James Stephens 2-16
It was the slightest of margins, but James Stephens won’t care about the manner of victory. They’re in the semi-finals. Dicksboro’s championship has come to an end in the most excruciating way possible.
It was a game that lived up to its billing and then some as these old rivals went toe-to-toe at a sun-drenched UPMC Nowlan Park on Sunday afternoon.
A late goal from corner back Shane Donohue in the closing stages proved crucial in a game that was full of intensity and passion from both teams who were fully committed throughout.
The sides exchanged early scores with free-takers Eoin Guilfoyle and Shane Stapleton making no mistake with early opportunities to open their accounts from placed balls.
Man of the match Cian Kenny was a constant thorn in the side of the Dicksboro defence and his roaming out the pitch from his corner forward position paid dividends early on as he duly obliged to the wide-open space afforded to him with two excellent efforts from distance.
Luke Scanlon and Liam Moore both pointed within seconds of each other as the scoreboard read 0-05 to 0-05 after ten minutes but it didn’t remain level for much longer.
A long ball from Guilfoyle had the Dicksboro full-back line scrambling and they could only watch on as Tadhg O’Dwyer connected with the most delicate of touches to nudge the ball past Dicksboro goalkeeper Darragh Holohan.
With James Stephens 1-05 to 0-05 ahead at the start of the second quarter, Dicksboro were wary of allowing their rivals to build on their momentum and that early confidence was completely stunted thanks to two quick-fire goals from Andy Gaffney and Aidan Nolan. Gaffney’s goal in particular caught the eye. Gathering the ball above Diarmuid Cody, the talented forward regained his footing after a slip and powerfully shot past Seán Manogue.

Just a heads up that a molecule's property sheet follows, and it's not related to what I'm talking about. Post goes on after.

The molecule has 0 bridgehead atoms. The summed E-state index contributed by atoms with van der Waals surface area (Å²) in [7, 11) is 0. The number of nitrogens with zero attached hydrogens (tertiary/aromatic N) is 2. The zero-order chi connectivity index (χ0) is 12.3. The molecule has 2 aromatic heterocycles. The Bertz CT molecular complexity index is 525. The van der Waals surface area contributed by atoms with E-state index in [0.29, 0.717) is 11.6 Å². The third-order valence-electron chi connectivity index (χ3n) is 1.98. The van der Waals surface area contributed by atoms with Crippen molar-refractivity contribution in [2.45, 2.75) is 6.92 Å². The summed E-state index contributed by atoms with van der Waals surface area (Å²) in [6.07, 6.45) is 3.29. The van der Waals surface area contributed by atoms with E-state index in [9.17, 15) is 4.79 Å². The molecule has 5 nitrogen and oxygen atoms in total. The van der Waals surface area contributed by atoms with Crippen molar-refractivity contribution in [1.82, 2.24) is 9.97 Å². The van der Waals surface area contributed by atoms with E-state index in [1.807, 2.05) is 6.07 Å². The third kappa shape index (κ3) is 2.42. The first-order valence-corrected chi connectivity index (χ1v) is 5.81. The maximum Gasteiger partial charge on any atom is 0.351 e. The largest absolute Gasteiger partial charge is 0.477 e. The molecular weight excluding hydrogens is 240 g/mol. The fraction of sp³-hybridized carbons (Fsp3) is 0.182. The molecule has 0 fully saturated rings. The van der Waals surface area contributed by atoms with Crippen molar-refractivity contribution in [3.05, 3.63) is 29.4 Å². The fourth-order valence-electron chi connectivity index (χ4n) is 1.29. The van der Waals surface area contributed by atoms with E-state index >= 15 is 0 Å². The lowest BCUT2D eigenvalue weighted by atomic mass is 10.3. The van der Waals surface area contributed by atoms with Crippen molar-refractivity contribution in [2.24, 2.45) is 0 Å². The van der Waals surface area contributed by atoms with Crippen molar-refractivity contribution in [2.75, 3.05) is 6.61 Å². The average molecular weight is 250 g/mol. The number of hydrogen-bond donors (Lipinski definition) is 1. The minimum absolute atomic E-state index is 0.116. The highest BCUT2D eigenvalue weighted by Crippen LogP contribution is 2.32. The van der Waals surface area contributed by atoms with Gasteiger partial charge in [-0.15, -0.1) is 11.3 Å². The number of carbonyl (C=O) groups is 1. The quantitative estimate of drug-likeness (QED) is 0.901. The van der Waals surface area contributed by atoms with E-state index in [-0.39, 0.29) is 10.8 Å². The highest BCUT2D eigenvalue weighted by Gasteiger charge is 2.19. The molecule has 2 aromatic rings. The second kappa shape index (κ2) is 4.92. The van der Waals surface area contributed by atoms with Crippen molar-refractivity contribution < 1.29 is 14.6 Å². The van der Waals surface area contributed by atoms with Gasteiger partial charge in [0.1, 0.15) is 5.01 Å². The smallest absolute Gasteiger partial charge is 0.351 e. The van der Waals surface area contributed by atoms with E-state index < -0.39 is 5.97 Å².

Mark Nolan got the score of the game from inside his own half before a free from Stapleton gave Dicksboro a 2-07 to 1-08 lead at half-time against a punch-drunk Village. The experienced Matthew Ruth grabbing two crucial points from play to keep his side within one score of their opponents.
The third quarter was equally as tight as the first two, with neither side able to pull away from the other in a tentative but always entertaining affair in a city derby that was a treat for the onlooking mass of supporters at the home of Kilkenny hurling.
Stapleton and Gulfoyle, who was admittedly not at his best leading to his withdrawal for Eoin Larkin deep in the second half, continued to take advantage of chances provided to them through defensive ill-discipline.
Centre backs Cillian Buckley and Niall Brassil got superb scores from long-range as the second half water break drew ever closer, while Bill Sheehan and Matthew Ruth points, his third score from play, meant the sides were separated by two points as the game reached its final fifteen minutes, Dicksboro 2-11 to 1-12 James Stephens.
Much like in their previous city derby this season against O’Loughlin Gaels, Páraic Fanning’s team were incapable of hanging on to their lead in the final quarter as the unbeaten James Stephens showed incredible character to recover from a two-point deficit.
Kenny came to the fore again with three points in-a-row for the newly crowned shield champions, bringing his total for the day to six points (5 from play, 1 free). Timmy Clifford responded for the ‘boro as the sides could not be separated with five minutes of normal time remaining.
Robbie Fitzpatrick and Bill Sheehan points looked to have been enough to send Dicksboro into the semi-finals, but a wonderful run from corner back Shane Donohue saw him in unchartered waters at the other end of the pitch and his finish was reminiscent of the best forwards in the game. That goal was the deciding factor in a game where every score mattered.
Kenny and Gaffney exchanged late scores and the final whistle came to the relief of Seamus Dwyer and his side, while for Dicksboro it was agony and heartbreak as their championship comes to an end in a cruel way.